Thursday, October 27, 2011
Tom McNeal, Goodnight, Nebraska (1998)
Randall, the young protagonist, contracts into a self-protective stoniness as he fetches up here on his own like a shipwreck victim. Marcy, the girl who becomes his sweetheart, strives for a hard-won personal independence from her hard-working farmer parents. The teenage couple's late-night lovemaking and eventual marriage are an against-all-odds attempt to keep from being swallowed up by the indifference of the natural world and the conventional expectations of their small-town world.
Given the explosiveness of young Randall's character, his insensitiviy, and his distrust of others, it's a welcome surprise when he grows to steady and responsible manhood. So is his loyalty to Marcy and his willingness to regard her as an equal in love and marriage. He even agrees to her leaving him for an adventure of her own in California. Her discovery of him asleep in his pickup, parked in the driveway at her apartment house, the smell of rural Nebraska still filling the cab, is a wonderful portrayal of the bond that holds them together.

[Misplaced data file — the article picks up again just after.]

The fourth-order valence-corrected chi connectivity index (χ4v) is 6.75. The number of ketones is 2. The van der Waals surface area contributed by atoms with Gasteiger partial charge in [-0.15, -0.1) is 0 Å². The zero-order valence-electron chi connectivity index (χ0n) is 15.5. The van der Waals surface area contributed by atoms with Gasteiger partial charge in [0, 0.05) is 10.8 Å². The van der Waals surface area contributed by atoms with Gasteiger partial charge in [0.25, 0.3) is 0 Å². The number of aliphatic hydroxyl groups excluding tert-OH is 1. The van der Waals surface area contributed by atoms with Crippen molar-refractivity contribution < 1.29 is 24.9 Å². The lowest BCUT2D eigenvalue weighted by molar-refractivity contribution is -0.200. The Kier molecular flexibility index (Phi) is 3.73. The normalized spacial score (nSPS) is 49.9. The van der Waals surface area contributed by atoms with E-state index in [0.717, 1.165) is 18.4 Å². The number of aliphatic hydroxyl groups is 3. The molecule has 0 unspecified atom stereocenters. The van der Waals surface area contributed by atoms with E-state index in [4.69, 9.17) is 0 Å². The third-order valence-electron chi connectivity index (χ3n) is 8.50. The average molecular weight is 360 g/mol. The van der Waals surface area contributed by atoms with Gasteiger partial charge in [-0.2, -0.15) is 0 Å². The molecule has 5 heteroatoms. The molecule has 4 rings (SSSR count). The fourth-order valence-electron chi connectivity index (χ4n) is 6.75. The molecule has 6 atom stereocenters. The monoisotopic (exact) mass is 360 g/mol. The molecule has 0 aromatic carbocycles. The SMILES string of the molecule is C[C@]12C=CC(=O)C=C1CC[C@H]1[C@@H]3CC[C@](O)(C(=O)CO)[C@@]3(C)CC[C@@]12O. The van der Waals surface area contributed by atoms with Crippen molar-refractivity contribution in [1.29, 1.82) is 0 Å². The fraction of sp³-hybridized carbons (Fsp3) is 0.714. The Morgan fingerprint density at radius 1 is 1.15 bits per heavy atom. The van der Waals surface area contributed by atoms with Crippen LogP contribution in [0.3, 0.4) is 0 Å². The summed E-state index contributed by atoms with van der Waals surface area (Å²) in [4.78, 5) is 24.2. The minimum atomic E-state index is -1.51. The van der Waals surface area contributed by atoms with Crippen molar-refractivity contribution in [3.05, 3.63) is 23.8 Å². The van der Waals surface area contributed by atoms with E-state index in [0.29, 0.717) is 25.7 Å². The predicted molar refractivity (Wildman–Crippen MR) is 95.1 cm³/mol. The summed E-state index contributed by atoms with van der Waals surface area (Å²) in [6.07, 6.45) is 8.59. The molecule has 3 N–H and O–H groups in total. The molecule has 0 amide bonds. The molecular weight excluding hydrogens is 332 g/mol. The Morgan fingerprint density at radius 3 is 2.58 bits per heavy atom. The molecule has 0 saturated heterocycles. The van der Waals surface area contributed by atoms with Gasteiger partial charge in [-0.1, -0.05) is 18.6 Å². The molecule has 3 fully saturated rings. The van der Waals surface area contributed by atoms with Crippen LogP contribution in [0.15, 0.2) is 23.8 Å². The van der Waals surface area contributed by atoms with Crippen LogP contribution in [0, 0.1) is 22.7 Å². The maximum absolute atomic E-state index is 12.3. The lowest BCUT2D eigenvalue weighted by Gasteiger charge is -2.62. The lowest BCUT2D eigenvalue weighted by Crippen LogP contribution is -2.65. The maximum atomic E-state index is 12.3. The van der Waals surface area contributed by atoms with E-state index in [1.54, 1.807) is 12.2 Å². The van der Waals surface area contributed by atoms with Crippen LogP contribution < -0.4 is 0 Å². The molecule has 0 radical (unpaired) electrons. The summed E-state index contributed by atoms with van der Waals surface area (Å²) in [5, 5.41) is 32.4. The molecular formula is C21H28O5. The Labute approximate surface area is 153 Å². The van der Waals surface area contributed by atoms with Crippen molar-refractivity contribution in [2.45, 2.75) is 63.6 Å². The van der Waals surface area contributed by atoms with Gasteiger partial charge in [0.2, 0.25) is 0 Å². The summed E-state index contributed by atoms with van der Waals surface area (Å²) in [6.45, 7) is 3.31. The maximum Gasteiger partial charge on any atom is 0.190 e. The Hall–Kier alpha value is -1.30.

Another long sequence in the novel describes a hunting party that grows progressively unnerving, as the more trigger-happy in the group get steadily drunker and more frustrated at the lack of game. There is an ominous threat of trouble as you follow them, page after page, and eventually learn of the dark deeds of the day.
Tom McNeal's Goodnight, Nebraska is currently available at amazon, AbeBooks, alibris, and Powell's Books, and for kindle and the nook. Friday's Forgotten Books is the bright idea of Patti Abbott over at pattinase.
Coming up: Buster Keaton's Go West (1925)